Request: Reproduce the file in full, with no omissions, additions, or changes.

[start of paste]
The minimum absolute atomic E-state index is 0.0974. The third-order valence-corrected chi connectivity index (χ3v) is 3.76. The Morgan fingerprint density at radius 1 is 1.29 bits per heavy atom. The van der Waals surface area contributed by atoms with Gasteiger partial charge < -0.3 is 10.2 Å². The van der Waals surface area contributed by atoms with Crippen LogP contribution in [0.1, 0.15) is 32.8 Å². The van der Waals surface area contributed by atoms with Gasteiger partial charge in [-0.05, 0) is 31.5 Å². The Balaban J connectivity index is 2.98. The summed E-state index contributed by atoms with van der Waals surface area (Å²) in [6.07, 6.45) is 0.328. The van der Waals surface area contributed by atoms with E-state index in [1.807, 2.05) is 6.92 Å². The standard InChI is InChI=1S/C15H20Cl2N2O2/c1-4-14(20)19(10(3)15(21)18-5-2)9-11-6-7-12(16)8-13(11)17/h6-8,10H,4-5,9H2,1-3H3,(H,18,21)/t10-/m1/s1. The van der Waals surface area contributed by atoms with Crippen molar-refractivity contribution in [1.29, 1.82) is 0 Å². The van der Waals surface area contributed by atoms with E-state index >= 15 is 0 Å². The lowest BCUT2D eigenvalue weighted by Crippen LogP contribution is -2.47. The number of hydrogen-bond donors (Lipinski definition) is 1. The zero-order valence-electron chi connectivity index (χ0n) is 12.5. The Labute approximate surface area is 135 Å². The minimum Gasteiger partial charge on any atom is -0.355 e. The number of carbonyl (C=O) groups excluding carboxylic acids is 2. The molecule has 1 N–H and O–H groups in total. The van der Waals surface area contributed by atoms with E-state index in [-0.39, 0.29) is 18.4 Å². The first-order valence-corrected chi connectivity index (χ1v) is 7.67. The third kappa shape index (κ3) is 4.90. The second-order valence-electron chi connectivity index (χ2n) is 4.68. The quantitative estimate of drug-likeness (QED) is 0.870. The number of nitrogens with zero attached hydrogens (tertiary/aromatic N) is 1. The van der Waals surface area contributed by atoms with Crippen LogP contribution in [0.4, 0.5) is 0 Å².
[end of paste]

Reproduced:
The minimum absolute atomic E-state index is 0.0974. The third-order valence-corrected chi connectivity index (χ3v) is 3.76. The Morgan fingerprint density at radius 1 is 1.29 bits per heavy atom. The van der Waals surface area contributed by atoms with Gasteiger partial charge < -0.3 is 10.2 Å². The van der Waals surface area contributed by atoms with Crippen LogP contribution in [0.1, 0.15) is 32.8 Å². The van der Waals surface area contributed by atoms with Gasteiger partial charge in [-0.05, 0) is 31.5 Å². The Balaban J connectivity index is 2.98. The summed E-state index contributed by atoms with van der Waals surface area (Å²) in [6.07, 6.45) is 0.328. The van der Waals surface area contributed by atoms with E-state index in [1.807, 2.05) is 6.92 Å². The standard InChI is InChI=1S/C15H20Cl2N2O2/c1-4-14(20)19(10(3)15(21)18-5-2)9-11-6-7-12(16)8-13(11)17/h6-8,10H,4-5,9H2,1-3H3,(H,18,21)/t10-/m1/s1. The van der Waals surface area contributed by atoms with Crippen molar-refractivity contribution in [1.29, 1.82) is 0 Å². The van der Waals surface area contributed by atoms with E-state index >= 15 is 0 Å². The lowest BCUT2D eigenvalue weighted by Crippen LogP contribution is -2.47. The number of hydrogen-bond donors (Lipinski definition) is 1. The zero-order valence-electron chi connectivity index (χ0n) is 12.5. The Labute approximate surface area is 135 Å². The minimum Gasteiger partial charge on any atom is -0.355 e. The number of carbonyl (C=O) groups excluding carboxylic acids is 2. The molecule has 1 N–H and O–H groups in total. The van der Waals surface area contributed by atoms with E-state index in [-0.39, 0.29) is 18.4 Å². The first-order valence-corrected chi connectivity index (χ1v) is 7.67. The third kappa shape index (κ3) is 4.90. The second-order valence-electron chi connectivity index (χ2n) is 4.68. The quantitative estimate of drug-likeness (QED) is 0.870. The number of nitrogens with zero attached hydrogens (tertiary/aromatic N) is 1. The van der Waals surface area contributed by atoms with Crippen LogP contribution in [0.4, 0.5) is 0 Å².